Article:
(Reuters) - The European Union might halt air travel from places where a new coronavirus variant detected in South Africa had spread, the bloc's executive said ahead of a meeting later on Friday of the 27 member states' envoys to decide the matter.
Global authorities reacted with alarm on Friday to the new variant, with the EU and Britain among those tightening border controls as scientists sought to find out if the mutation was vaccine-resistant.
"The Commission will propose, in close coordination with Member States, to activate the emergency brake to stop air travel from the southern African region due to the variant of concern B.1.1.529," said the executive's head, Ursula von der Leyen.
A spokesman for the Brussels-based European Commission added that such a ban might be extended to other places where the variant has already been detected. These include Hong Kong and Israel.
"We need to act very fast, we need to be vigilant and we need to take all measures that are appropriate at this stage to prevent this virus from entering in Europe," said the spokesman.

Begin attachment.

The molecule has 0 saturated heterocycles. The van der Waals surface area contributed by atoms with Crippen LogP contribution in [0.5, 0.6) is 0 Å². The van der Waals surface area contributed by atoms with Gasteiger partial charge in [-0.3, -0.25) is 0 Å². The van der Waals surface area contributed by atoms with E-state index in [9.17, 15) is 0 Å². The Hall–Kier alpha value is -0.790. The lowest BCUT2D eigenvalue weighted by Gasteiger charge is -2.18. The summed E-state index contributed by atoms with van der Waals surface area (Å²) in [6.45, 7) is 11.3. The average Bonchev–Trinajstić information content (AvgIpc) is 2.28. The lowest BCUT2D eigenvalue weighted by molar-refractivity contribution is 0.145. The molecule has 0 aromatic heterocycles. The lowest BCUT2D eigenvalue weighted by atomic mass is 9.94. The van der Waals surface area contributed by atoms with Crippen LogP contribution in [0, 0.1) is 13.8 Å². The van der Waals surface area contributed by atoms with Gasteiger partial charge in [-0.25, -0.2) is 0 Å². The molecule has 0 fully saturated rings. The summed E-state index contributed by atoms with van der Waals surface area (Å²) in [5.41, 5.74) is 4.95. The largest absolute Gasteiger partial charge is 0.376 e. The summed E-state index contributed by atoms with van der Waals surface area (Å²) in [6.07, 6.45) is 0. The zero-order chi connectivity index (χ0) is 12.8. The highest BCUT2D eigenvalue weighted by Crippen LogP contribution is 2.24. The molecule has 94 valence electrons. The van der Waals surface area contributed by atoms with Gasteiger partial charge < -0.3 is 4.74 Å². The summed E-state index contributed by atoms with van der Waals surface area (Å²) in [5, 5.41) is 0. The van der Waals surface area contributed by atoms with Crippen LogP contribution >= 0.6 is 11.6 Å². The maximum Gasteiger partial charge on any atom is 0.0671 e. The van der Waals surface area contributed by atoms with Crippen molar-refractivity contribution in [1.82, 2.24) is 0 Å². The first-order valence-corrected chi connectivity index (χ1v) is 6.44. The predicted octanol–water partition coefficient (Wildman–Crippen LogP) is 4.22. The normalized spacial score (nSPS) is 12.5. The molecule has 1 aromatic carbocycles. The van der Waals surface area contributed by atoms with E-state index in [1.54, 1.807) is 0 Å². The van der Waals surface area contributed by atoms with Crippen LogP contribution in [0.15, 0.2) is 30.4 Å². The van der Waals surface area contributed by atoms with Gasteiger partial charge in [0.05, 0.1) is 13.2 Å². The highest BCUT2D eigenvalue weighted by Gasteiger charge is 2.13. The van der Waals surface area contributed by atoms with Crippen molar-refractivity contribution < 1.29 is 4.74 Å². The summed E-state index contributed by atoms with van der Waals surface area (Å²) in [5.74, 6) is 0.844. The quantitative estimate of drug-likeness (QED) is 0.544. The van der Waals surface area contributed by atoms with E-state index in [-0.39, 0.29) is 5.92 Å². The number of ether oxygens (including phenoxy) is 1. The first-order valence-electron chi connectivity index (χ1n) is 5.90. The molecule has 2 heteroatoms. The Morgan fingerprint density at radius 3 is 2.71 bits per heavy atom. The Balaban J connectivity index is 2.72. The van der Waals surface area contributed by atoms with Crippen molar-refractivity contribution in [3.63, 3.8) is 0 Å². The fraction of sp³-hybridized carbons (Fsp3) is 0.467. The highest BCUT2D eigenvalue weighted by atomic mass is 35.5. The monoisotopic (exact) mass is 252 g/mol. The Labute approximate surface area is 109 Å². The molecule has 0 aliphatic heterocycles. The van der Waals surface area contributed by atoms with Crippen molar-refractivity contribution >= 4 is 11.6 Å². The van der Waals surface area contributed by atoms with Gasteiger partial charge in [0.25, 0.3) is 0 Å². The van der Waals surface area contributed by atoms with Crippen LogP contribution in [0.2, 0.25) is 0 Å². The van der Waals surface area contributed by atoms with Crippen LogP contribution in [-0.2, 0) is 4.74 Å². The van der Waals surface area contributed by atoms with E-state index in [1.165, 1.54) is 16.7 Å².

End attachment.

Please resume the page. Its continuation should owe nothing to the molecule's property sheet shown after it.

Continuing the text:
"It's good that the member states are acting rapidly ... We want to have fast and coordinated and consistent measures in place because we want to avoid that there are loopholes through which the variant finds its way to Europe."
Britain banned flights from southern African countries after scientists said the new variant had a "very unusual constellation" of mutations, which were concerning because they could evade immune response and be more transmissible.
First identified this week, the new variant spooked financial markets and stocks as it is seen as a risk to global economic recovery from two years of the pandemic.